— A Collection of College Words and Customs • Benjamin Homer Hall

... to your fingers by the whole skin, causing, if your hand be delicate, a tingling sensation; and if you examine the skin under the microscope, you will find the cause. The whole skin is studded with minute glass anchors, some hanging freely from the surface, but most imbedded in the skin. Each of these anchors ...
— Glaucus; or The Wonders of the Shore • Charles Kingsley

... these diminutive vermin will sometimes drop from a branch, if unluckily shaken, and disperse themselves over the body, each fastening on the neck, the ears, and eyelids, and inserting a barbed proboscis. They burrow, with their heads pressed as far as practicable under the skin, causing a sensation of smarting, as if particles of red hot sand had been scattered over the flesh. If torn from their hold, the suckers remain behind and form an ulcer. The only safe expedient is to tolerate the agony of their penetration till a drop of coco-nut ...
— Sketches of the Natural History of Ceylon • J. Emerson Tennent

... good father, pardon the injury that I have done to you, only causing your grief, by over-fond affecting a man so trothless. And you likewise, sir, I pray hold me excused, a I hope this cause will allow sufficiently for me: My love to Manville, thinking he would requite it, hath made me double with my father and you, and many ...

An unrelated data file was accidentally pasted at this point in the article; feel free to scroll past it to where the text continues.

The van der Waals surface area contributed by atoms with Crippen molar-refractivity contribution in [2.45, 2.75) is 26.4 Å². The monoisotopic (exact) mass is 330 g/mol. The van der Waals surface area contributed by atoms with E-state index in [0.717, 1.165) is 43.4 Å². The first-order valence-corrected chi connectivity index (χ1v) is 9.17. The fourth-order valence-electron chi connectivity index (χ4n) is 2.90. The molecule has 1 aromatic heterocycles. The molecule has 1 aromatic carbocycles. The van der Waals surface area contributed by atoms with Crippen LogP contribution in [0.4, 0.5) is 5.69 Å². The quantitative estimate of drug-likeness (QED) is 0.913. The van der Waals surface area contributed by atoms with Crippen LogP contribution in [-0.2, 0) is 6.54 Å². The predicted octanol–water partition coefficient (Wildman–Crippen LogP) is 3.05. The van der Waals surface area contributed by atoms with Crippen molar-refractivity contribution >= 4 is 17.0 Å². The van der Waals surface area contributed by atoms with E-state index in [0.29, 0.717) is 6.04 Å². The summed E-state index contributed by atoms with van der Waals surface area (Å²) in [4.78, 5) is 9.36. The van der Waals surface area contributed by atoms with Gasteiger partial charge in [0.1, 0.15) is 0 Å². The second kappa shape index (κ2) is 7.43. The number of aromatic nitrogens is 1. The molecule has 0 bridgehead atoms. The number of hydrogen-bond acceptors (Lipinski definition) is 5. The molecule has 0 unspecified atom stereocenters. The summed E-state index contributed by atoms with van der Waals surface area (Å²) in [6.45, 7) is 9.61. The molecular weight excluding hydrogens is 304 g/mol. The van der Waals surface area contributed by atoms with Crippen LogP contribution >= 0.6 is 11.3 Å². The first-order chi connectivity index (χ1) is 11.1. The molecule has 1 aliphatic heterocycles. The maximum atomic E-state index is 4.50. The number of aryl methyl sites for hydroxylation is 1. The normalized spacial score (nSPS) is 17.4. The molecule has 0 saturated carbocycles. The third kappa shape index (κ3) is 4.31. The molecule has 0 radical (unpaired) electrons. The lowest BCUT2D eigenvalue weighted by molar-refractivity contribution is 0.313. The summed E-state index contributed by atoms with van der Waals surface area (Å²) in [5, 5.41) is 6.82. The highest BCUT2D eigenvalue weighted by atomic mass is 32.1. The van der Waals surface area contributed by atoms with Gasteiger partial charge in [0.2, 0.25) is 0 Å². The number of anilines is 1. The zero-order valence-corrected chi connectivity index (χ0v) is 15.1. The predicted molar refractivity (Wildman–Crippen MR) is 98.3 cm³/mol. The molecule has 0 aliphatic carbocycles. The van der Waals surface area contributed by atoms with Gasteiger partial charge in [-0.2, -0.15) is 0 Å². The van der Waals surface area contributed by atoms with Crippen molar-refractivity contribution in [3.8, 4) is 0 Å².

— Fair Em - A Pleasant Commodie Of Faire Em The Millers Daughter Of - Manchester With The Love Of William The Conquerour • William Shakespeare [Apocrypha]

... Introduction, mention has been made of the extraordinary attention paid by the Admiralty in causing such articles to be put on board, as either from experience or suggestion it was judged would tend to preserve the health of the seamen. I shall not trespass upon the reader's time in mentioning them all, but confine myself to such as were found the ...
— A General History and Collection of Voyages and Travels, Vol. 15 (of 18) • Robert Kerr

... that moment cease to understand themselves. What is the result of this combination of man with God, or of this theanthropy? Its only result is a chimera, of which nothing can be affirmed without causing the phantom to vanish which they had taken so much ...
— Superstition In All Ages (1732) - Common Sense • Jean Meslier

... porter had insisted upon making up the girls' berths and, like most of the other passengers in the Pullman, Nan and Bess were asleep. While the passengers slept the snow continued to sift down, building the drifts higher and higher, and causing the ...
— Nan Sherwood's Winter Holidays • Annie Roe Carr

... disease of sores and ulcers on the lips, nostrils, and rectum, afflicted a few people three or four years ago. This disease is very common in the pueblo of Ta-kong', but is reported as never causing death. ...
— The Bontoc Igorot • Albert Ernest Jenks

... floated down the river in such numbers and with such force that we had to wait half an hour in one place to secure a safe crossing; hollows were filled with liquid mud, boulders of great size were piled into embankments, causing perilous alterations in the course of the river; a fertile valley had been utterly destroyed, and the men said they ...
— Unbeaten Tracks in Japan • Isabella L. Bird